For further explanation, FIG. 5 sets forth a functional block diagram of a further example NOC according to embodiments of the present invention. The example NOC of FIG. 5 is similar to the example NOC of FIG. 2 in that the example NOC of FIG. 5 is implemented on a chip (100 on FIG. 2), and the NOC (102) of FIG. 5 includes integrated processor (‘IP’) blocks (104), routers (110), memory communications controllers (106), and network interface controllers (108). Each IP block (104) is adapted to a router (110) through a memory communications controller (106) and a network interface controller (108). Each memory communications controller controls communications between an IP block and memory, and each network interface controller (108) controls inter-IP block communications through routers (110).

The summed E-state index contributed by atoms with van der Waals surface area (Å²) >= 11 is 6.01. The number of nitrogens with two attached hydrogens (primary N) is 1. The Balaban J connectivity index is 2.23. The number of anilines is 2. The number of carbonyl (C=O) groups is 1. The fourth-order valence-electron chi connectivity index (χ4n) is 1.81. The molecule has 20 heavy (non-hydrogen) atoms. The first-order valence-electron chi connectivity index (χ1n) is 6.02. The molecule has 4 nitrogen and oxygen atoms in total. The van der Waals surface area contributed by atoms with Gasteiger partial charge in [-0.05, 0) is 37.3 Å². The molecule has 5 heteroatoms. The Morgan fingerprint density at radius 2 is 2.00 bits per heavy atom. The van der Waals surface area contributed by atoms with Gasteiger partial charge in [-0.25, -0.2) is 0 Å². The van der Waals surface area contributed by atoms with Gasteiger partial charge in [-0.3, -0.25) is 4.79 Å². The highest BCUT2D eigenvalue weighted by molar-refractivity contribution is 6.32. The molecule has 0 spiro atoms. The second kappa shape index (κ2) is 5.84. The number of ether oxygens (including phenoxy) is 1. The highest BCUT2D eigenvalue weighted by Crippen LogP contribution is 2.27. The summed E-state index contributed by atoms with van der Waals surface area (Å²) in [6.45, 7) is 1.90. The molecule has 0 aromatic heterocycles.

In the example of FIG. 5, each IP block includes a low latency, high bandwidth application messaging interconnect (107) that adapts the IP block to the network for purposes of data communications among IP blocks, including abstracting into an architected state of each processor, for manipulation by computer programs executing on the processor, hardware inter-thread communications among the hardware threads of execution. The low latency, high bandwidth application messaging interconnect (107) is an interconnect in the sense that it is composed of sequential and non-sequential logic that connects an IP block (104) to a network interface controller (108) for purposes of data communications. The low latency, high bandwidth application messaging interconnect (107) is a low latency, high bandwidth interconnect in that it provides a very fast interconnection between the IP block and the network interface controller—so fast because from the point of view of the IP block, for outgoing messages, the process of sending a message to the network interface controller represents a single immediate store operation to high speed local memory in the outbox array (478), and receiving a message in the IP block (104) from the network interface controller (108) represents a single load operation from a high speed local memory in the inbox array (470). As described in more detail below, each such messaging interconnect (107) includes an inbox (460) and an outbox (462). In the example of FIG. 5, one set (122) of an IP block (104) adapted to a router (110) through an application messaging interconnect (107), a memory communications controller (106) and network interface controller (108) is expanded to aid a more detailed explanation of the structure and operations of the messaging interconnect (107). All the IP blocks, memory communications controllers, network interface controllers, and routers in the example of FIG. 5 are configured in the same manner as the expanded set (122).